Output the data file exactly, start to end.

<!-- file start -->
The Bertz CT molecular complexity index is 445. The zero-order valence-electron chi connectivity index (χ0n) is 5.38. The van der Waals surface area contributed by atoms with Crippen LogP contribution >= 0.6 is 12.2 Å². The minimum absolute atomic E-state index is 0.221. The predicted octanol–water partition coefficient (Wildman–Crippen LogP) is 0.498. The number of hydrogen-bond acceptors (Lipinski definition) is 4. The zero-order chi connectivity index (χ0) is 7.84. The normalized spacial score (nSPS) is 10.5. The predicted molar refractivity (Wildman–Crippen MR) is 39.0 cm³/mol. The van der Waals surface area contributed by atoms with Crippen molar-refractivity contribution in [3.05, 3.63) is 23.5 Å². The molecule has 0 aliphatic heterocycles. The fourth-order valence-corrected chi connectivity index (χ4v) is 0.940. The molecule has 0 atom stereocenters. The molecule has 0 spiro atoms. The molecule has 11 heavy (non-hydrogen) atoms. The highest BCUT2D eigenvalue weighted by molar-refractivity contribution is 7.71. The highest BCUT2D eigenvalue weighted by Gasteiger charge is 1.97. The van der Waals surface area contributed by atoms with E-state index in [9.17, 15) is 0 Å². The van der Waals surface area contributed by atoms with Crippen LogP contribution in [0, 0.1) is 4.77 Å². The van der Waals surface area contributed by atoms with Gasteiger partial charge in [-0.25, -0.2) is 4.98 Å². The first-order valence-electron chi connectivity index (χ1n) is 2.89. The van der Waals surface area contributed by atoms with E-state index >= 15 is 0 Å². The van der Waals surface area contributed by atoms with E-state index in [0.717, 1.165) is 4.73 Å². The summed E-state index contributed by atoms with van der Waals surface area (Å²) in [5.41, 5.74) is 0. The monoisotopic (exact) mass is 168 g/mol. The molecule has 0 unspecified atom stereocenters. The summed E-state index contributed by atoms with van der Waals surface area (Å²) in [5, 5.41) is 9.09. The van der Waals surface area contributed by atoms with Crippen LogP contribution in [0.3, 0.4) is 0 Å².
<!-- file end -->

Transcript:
The Bertz CT molecular complexity index is 445. The zero-order valence-electron chi connectivity index (χ0n) is 5.38. The van der Waals surface area contributed by atoms with Crippen LogP contribution >= 0.6 is 12.2 Å². The minimum absolute atomic E-state index is 0.221. The predicted octanol–water partition coefficient (Wildman–Crippen LogP) is 0.498. The number of hydrogen-bond acceptors (Lipinski definition) is 4. The zero-order chi connectivity index (χ0) is 7.84. The normalized spacial score (nSPS) is 10.5. The predicted molar refractivity (Wildman–Crippen MR) is 39.0 cm³/mol. The van der Waals surface area contributed by atoms with Crippen molar-refractivity contribution in [3.05, 3.63) is 23.5 Å². The molecule has 0 aliphatic heterocycles. The fourth-order valence-corrected chi connectivity index (χ4v) is 0.940. The molecule has 0 atom stereocenters. The molecule has 0 spiro atoms. The molecule has 11 heavy (non-hydrogen) atoms. The highest BCUT2D eigenvalue weighted by molar-refractivity contribution is 7.71. The highest BCUT2D eigenvalue weighted by Gasteiger charge is 1.97. The van der Waals surface area contributed by atoms with E-state index in [9.17, 15) is 0 Å². The van der Waals surface area contributed by atoms with Crippen LogP contribution in [0, 0.1) is 4.77 Å². The van der Waals surface area contributed by atoms with Gasteiger partial charge in [-0.25, -0.2) is 4.98 Å². The first-order valence-electron chi connectivity index (χ1n) is 2.89. The van der Waals surface area contributed by atoms with E-state index >= 15 is 0 Å². The van der Waals surface area contributed by atoms with E-state index in [0.717, 1.165) is 4.73 Å². The summed E-state index contributed by atoms with van der Waals surface area (Å²) in [5.41, 5.74) is 0. The monoisotopic (exact) mass is 168 g/mol. The molecule has 0 unspecified atom stereocenters. The summed E-state index contributed by atoms with van der Waals surface area (Å²) in [5, 5.41) is 9.09. The van der Waals surface area contributed by atoms with Crippen LogP contribution in [0.3, 0.4) is 0 Å².